St. Croix’s Allen Stanford Has Himself For An Attorney In Appeal
Allen Stanford, a former St. Croix resident who was convicted in 2012 of running a massive global Ponzi scheme that rivals the Madoff scandal, says he is the victim of an illegal prosecution, and “the clearest of assaults on the U.S. Constitution.”
The comments come in Stanford’s formal appeal of his conviction, filed in federal court on Wednesday. Stanford wrote the appeal himself at the prison in Florida where he is serving a 110-year sentence. Having fired the last of a string of court-appointed attorneys, and with no funds to hire a replacement, he is representing himself even though he has no legal background.
He has also asked to argue his case in person before the Fifth Circuit Court of Appeals in New Orleans, a task normally handled by experienced attorneys. Stanford calls the case against him a “reckless action,” and accuses authorities of a “by-any-means pursuit” of him to cover up their missteps in the still-unfolding financial crisis.
Stanford, once listed by Forbes as the 205th richest American, was convicted of running a $7 billion scam based on bogus certificates of deposit issued by his offshore bank in Antigua. Prosecutors alleged he skimmed much of the money to fund his lavish, jet-setting lifestyle.
To date, only about $70 million has been returned to investors, or about one penny on the dollar. In his appeal, Stanford writes that his prosecution, which began with a civil action by the Securities and Exchange Commission in 2009, violates both U.S. and international law. “(T)he SEC asserted its regulatory authority over the foreign-domiciled and foreign-regulated Stanford International Bank based on jurisdiction it did not have and charges it could not substantiate,” he writes.
Still smarting from the Madoff scandal revealed two months earlier, the SEC moved in February of 2009 to shut down Stanford’s global operations. Criminal charges against Stanford and four others eventually followed, and Stanford’s entire fortune—once estimated at more than $2 billion—was frozen. Stanford himself has been behind bars since his indictment in June 2009.
The filing alleges multiple violations of his constitutional rights, which Stanford says should result in this conviction being reversed, or at least a new trial. The 170-page filing bears the look and feel of a professional legal brief, complete with citations of case law ranging from an 1865 dispute over bank deposits to the 2006 prosecution and appeal of former Enron CEO Jeffrey Skilling.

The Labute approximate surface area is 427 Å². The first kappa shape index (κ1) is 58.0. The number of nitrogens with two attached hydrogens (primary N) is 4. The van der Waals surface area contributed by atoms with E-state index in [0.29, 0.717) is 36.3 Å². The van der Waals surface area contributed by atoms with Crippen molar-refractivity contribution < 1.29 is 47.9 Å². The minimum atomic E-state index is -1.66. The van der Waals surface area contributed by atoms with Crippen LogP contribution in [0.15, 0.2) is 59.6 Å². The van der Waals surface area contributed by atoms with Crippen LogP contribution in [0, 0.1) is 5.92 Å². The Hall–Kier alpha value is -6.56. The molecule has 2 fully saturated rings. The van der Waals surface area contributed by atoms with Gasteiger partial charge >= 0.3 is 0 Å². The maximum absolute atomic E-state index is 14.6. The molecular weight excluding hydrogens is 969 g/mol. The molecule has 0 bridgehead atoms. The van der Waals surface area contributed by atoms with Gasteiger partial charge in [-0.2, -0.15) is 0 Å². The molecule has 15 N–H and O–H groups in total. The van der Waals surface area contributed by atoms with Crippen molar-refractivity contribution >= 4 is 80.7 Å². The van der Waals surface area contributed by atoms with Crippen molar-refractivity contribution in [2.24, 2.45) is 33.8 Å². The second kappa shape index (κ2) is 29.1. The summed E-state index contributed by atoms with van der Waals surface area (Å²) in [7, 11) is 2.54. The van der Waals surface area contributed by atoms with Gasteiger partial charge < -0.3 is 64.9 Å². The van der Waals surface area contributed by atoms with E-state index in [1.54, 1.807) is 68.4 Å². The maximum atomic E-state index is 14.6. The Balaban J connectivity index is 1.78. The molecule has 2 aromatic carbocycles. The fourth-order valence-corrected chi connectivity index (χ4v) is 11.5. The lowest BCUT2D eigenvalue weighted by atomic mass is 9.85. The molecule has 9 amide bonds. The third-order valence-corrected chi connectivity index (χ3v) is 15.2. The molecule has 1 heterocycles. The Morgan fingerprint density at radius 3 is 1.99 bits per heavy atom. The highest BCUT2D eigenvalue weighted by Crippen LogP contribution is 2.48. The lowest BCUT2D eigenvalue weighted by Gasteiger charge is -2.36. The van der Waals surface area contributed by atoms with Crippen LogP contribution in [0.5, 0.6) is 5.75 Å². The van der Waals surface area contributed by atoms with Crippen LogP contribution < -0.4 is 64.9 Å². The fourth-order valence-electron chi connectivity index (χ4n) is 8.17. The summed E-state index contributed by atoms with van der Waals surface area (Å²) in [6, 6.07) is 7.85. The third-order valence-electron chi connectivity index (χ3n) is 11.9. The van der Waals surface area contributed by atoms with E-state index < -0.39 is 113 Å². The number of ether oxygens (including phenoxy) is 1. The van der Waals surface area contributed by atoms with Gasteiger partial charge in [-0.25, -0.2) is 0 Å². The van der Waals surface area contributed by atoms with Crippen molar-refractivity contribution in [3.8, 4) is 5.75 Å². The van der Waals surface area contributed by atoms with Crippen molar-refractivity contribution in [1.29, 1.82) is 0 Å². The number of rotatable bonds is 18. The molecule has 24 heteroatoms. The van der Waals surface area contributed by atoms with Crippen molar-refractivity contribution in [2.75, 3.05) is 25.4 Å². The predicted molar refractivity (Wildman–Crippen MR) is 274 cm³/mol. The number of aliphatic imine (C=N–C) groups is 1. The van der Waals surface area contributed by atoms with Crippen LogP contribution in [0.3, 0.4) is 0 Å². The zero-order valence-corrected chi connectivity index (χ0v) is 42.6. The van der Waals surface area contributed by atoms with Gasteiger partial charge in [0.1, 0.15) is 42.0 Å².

But the process of drafting and filing the brief has been anything but normal, proving that one thing the former tycoon is sorely lacking in prison is an editor. His first draft, submitted to the Fifth Circuit Court of Appeals in September 2014, was nearly five times the court’s normal limit of 14,000 words.
The court eventually agreed to let him file a 30,000-word brief, and extended the deadline. All the while, Stanford’s 28,000 investors have been tensely waiting. Among their largest potential sources of recovery is some $300 million in international assets that remain frozen pending his appeal. There is also some concern among the victims that one of Stanford’s key arguments in his appeal—that the SEC lacked jurisdiction—could be enough to win him a new trial. And that, the victims say, is the SEC’s own fault.
Stanford argues the CDs at the heart of his case are not securities under the law, but rather debt obligations issued by a foreign bank. He cites a ruling by a federal appeals panel earlier this year in the SEC’s unsuccessful attempt to force the Securities Investor Protection Corporation (SIPC) to compensate Stanford investors. The SEC chose not to appeal the ruling, infuriating the victims.
“Insult added to injury doesn’t begin to describe how Stanford victims view the SEC’s involvement in this case,” Stanford Victims Coalition founder Angela Shaw Kogutt said in a statement last year, noting that the agency had overlooked the fraud for more than a decade before finally taking action.
The victims argue that because the CDs were sold by Stanford’s U.S. brokerage, they qualify as securities. The U.S. Justice Department was expected to file its response to Stanford’s appeal by late last year. But a ruling could still be years away.